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STEC, Inc. Message Board

  • warrioger warrioger Aug 12, 2010 8:46 AM Flag

    Seagate and Samsung team up on solid state drives

    Thu Aug 12, 2010 8:30am EDT

    * Seagate and Samsung will jointly develop SSD controllers

    * To work together on enterprise-class SSD devices

    * Enterprise SSD market seen growing to 6 million units

    By Alex Dobuzinskis

    SAN FRANCISCO, Aug 12 (Reuters) - Seagate Technology (STX.O) and Samsung Electronics Co Ltd (005930.KS) have agreed to jointly develop a key component of solid state drives, to tackle a small but growing segment of the storage industry.

    Seagate, the No. 1 hard-drive manufacturer by revenue, and Samsung, Asia's largest electronics company by sales, agreed to develop controller technologies for SSDs.

    The two companies said on Thursday they hoped to play off each others' technological strengths via a partnership aimed at tackling the corporate market for so-called SSDs, considered faster and more rugged -- but far costlier -- than traditional drives.

    Such devices are increasingly common in notebooks and tablet computers such as Apple Inc's (AAPL.O) iPad, but make up only a fraction of enterprise-class storage, an area with higher profit margins.

    "They are sending a signal to their major (original equipment manufacturers) to be prepared" for a new class of enterprise-quality SSD devices, said John Monroe, research vice president of data center systems with Gartner.

    Controllers are key to how SSDs perform, managing banks of flash memory in such a way that the devices do not deteriorate over time -- a common problem with the drives.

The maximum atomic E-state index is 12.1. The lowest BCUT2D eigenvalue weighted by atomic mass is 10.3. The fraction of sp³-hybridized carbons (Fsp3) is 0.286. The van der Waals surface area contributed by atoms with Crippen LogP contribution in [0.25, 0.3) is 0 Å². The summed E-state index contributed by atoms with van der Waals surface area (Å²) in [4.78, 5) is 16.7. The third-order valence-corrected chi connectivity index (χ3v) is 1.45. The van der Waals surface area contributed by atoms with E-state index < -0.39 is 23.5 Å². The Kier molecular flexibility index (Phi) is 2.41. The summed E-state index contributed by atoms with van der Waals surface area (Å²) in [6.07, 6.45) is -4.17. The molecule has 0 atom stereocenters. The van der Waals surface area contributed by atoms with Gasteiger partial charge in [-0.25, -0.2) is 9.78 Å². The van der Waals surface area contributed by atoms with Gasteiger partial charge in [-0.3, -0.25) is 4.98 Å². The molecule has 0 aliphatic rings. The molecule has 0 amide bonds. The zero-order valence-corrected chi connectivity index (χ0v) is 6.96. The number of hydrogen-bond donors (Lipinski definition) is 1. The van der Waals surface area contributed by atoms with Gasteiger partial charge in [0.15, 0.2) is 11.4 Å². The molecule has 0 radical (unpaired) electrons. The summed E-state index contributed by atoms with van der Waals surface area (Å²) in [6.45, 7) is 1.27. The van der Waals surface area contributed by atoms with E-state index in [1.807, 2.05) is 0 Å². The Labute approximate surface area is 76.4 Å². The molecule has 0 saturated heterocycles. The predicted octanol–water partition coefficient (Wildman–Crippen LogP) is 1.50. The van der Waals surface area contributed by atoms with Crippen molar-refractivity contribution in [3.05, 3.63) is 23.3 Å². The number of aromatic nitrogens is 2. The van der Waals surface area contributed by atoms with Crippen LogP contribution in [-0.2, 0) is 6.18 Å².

Seagate already sells SSDs for enterprise customers under its Pulsar line, released in December 2009.

    Whatever comes out of the partnership with Samsung will be an improvement on that line, said Dave Mosley, executive vice president of sales, marketing and product line management.

    "It's probably a 2012 product, not tomorrow," Mosley said. "There may be possibilities earlier than that, depending on how the (intellectual property) develops."

    Seagate and Samsung would not say how much they are investing in their partnership.

    Total shipments of enterprise-grade SSD devices are expected to surpass 700,000 units this year, compared to more than 50 million shipments of hard disk drives for that market, Monroe said.

    But shipments of enterprise-grade SSD devices are expected to grow to 6 million units by 2013 or 2014, he said.

    Until now, Seagate has partnered with privately owned SandForce Inc on controller technology for its SSDs. Mosley said it is still to be determined if Seagate will continue to work with SandForce in the future.

    For its SSD line, Hitachi Ltd (6501.T) partnered with chipmaker Intel Corp (INTC.O) to develop controllers.

    Seagate's archrival, Western Digital Corp (WDC.N), the No. 2 hard drive manufacturer by revenue, has not introduced any SSD devices for the enterprise segment nor disclosed any deal with other companies to develop controller technology. (Reporting by Alex Dobuzinskis: Editing by Gary Hill)